October 21, 2016, Episode #38
- Trey German is back to give an update on completing the epic Icarus Trophy race. See Figure 1,2,3,4. Trey was previously on MEP EP#10: IoT’s Cloudy Future.
- The Icarus Trophy race is a 1000 mile, unsupported, cross-country paramotor race that starts in Montana and finishes in Nevada.
- Trey is working on a Bluetooth connected device that fits in the wing of the paramotor. Using this he can get more flight information and data about pilot control input. It connects up to his phone which runs a custom app. See Figure 5.
- Trey’s paramotor motor causes RF interference that disrupts the Bluetooth connection. He is working on shielding the ignition system with should solve the problem.
- The Scariac is a water based resistor built by Grant Thompson a.k.a. “The King of Random”. Grant needed a way to adjust the power to this homemade stick welding system but couldn’t find an easy or inexpensive way to control the voltage. The idea is to use water as the medium of the resistor and by adjusting the distance between the copper pipe conductors it will increase and decrease the resistance. Suggestion to listeners. Don’t try this at home.
- Found on TheAmpHour subreddit. Your brilliant Kickstarter idea could be on sale in China before you’ve even finished funding it. Story is about Yekutiel Sherman who designed a selfie stick iphone case. One week after his kickstarter launched there where already copy cats on aliexpress. Under cut him by $40. This is just the nature of the world of manufacturing we live in now.
- The selfie drone already exists maybe?
- David Ramsay toured a wirebonding factory while he was in Shenzhen. Really cool pictures of the machines and the process. Parker points out that some of the workers are wearing wireless ESD straps.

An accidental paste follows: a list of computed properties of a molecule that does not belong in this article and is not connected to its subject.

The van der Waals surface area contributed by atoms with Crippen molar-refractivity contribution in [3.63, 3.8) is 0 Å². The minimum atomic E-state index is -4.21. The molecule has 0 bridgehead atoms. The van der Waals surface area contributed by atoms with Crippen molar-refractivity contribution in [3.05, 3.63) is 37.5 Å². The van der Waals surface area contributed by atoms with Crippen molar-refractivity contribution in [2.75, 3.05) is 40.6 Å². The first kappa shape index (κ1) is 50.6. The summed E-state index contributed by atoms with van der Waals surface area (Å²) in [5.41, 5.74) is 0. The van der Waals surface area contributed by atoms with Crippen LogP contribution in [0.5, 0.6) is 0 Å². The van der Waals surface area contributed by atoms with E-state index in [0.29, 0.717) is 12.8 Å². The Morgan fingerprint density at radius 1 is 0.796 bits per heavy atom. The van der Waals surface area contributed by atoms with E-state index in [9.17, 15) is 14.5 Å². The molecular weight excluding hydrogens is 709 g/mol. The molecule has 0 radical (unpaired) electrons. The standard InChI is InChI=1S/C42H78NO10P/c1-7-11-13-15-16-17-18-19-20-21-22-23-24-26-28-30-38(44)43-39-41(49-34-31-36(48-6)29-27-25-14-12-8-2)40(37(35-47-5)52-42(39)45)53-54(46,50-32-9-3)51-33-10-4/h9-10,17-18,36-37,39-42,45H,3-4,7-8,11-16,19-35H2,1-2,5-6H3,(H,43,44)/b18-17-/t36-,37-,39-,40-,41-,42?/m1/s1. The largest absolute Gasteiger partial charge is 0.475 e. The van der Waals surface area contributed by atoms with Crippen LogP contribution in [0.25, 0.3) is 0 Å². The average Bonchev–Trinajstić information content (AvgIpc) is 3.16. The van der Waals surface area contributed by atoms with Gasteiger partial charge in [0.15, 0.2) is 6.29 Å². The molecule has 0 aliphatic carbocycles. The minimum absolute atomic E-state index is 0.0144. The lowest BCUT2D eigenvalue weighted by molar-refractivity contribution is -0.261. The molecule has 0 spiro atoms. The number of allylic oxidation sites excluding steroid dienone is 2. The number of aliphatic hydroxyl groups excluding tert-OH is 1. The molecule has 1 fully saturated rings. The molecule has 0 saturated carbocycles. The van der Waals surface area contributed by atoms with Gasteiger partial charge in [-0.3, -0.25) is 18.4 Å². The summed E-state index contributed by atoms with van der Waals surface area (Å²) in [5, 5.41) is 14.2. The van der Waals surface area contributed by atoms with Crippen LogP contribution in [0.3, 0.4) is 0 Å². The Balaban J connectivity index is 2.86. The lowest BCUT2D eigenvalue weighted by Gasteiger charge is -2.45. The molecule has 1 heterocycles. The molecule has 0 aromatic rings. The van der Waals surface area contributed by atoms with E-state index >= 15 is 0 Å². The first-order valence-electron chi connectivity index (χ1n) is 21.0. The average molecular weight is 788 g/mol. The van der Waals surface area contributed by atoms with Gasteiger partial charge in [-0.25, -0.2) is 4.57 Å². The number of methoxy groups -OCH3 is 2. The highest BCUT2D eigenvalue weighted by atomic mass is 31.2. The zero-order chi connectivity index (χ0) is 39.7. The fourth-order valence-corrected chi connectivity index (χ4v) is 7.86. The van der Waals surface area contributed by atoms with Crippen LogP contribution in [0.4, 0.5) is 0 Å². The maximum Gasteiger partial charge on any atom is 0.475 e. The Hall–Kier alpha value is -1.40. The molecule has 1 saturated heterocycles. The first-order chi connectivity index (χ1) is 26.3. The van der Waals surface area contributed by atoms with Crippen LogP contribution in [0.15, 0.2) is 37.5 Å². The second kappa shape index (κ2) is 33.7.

About the Hosts
Parker is an Electrical Engineer with backgrounds in Embedded System Design and Digital Signal Processing. He got his start in 2005 by hacking Nintendo consoles into portable gaming units. The following year he designed and produced an Atari 2600 video mod to allow the Atari to display a crisp, RF fuzz free picture on newer TVs. Over a thousand Atari video mods where produced by Parker from 2006 to 2011 and the mod is still made by other enthusiasts in the Atari community.
In 2006, Parker enrolled at The University of Texas at Austin as a Petroleum Engineer. After realizing electronics was his passion he switched majors in 2007 to Electrical and Computer Engineering. Following his previous background in making the Atari 2600 video mod, Parker decided to take more board layout classes and circuit design classes. Other areas of study include robotics, microcontroller theory and design, FPGA development with VHDL and Verilog, and image and signal processing with DSPs. In 2010, Parker won a Ti sponsored Launchpad programming and design contest that was held by the IEEE CS chapter at the University. Parker graduated with a BS in Electrical and Computer Engineering in the Spring of 2012.
In the Summer of 2012, Parker was hired on as an Electrical Engineer at Dynamic Perception to design and prototype new electronic products. Here, Parker learned about full product development cycles and honed his board layout skills. Seeing the difficulties in managing operations and FCC/CE compliance testing, Parker thought there had to be a better way for small electronic companies to get their product out in customer's hands.
Parker also runs the blog, longhornengineer.com, where he posts his personal projects, technical guides, and appnotes about board layout design and components.
Stephen Kraig began his electronics career by building musical oriented circuits in 2003. Stephen is an avid guitar player and, in his down time, manufactures audio electronics including guitar amplifiers, pedals, and pro audio gear. Stephen graduated with a BS in Electrical Engineering from Texas A&M University.
Special thanks to whixr over at Tymkrs for the intro and outro!